In this paper I explore the multifaceted relationship between violence, speech and power in the most graphic of Shakespeare’s plays, Titus Andronicus. I take my cue from Hannah Arendt’s reflections on violence as opposed to power, and as something “incapable of speech,” but I read the play through the lens of Giorgio Agamben’s notion of sovereignty as the suspension of the law. I consider the dichotomy speech/muteness as an example not only of the dichotomy power/violence (Arendt) but also of the opposition between bios and zoe, that is the difference between a life worth to be included in the political realm and a life understood as the mere condition of being alive, a condition common to human beings and beasts (according to classical philosophy). In Titus Andronicus, these distinctions are blurred, and zoe becomes fully exposed to the sovereign decision. While the image of a mutilated and mute body cannot match Arendt’s idea of politics as the combination of speech and action bereft of violence, Agamben has developed the notion of a politics that renders life disposable, mute, bare, and can still be called politics or power, and precisely biopower. From this perspective, I argue, Lavinia and the other characters of Titus Andronicus are the embodiment of the concept of “bare life” as developed by Agamben, and Shakespeare’s Rome is a State of exception and of exceptional violence.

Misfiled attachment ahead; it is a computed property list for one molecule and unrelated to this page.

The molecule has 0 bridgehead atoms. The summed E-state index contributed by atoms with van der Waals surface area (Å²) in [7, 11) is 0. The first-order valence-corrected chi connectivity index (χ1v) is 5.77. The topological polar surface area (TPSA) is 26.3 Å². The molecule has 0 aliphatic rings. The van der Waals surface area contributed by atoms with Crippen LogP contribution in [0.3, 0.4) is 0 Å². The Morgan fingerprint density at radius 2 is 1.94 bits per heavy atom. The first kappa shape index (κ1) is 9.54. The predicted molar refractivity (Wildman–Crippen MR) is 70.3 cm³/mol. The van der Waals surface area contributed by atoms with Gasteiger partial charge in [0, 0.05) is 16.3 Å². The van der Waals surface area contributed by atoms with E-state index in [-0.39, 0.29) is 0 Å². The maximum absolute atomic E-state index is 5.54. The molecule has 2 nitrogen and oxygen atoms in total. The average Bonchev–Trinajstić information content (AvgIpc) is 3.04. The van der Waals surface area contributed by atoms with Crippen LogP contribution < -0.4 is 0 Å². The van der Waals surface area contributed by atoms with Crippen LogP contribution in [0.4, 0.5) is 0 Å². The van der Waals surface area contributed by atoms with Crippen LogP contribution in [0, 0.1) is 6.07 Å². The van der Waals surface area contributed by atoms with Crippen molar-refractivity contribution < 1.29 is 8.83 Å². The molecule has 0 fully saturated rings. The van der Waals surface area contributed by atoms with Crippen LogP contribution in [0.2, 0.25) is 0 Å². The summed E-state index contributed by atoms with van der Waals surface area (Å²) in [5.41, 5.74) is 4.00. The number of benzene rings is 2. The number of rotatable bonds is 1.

key words: Titus Andronicus, violence and power, biopolitics, Giorgio Agamben, Hannah Arendt


Jędrzej Tazbir

University of Łódź

Communality and the Individual in Cormac McCarthy’s The Road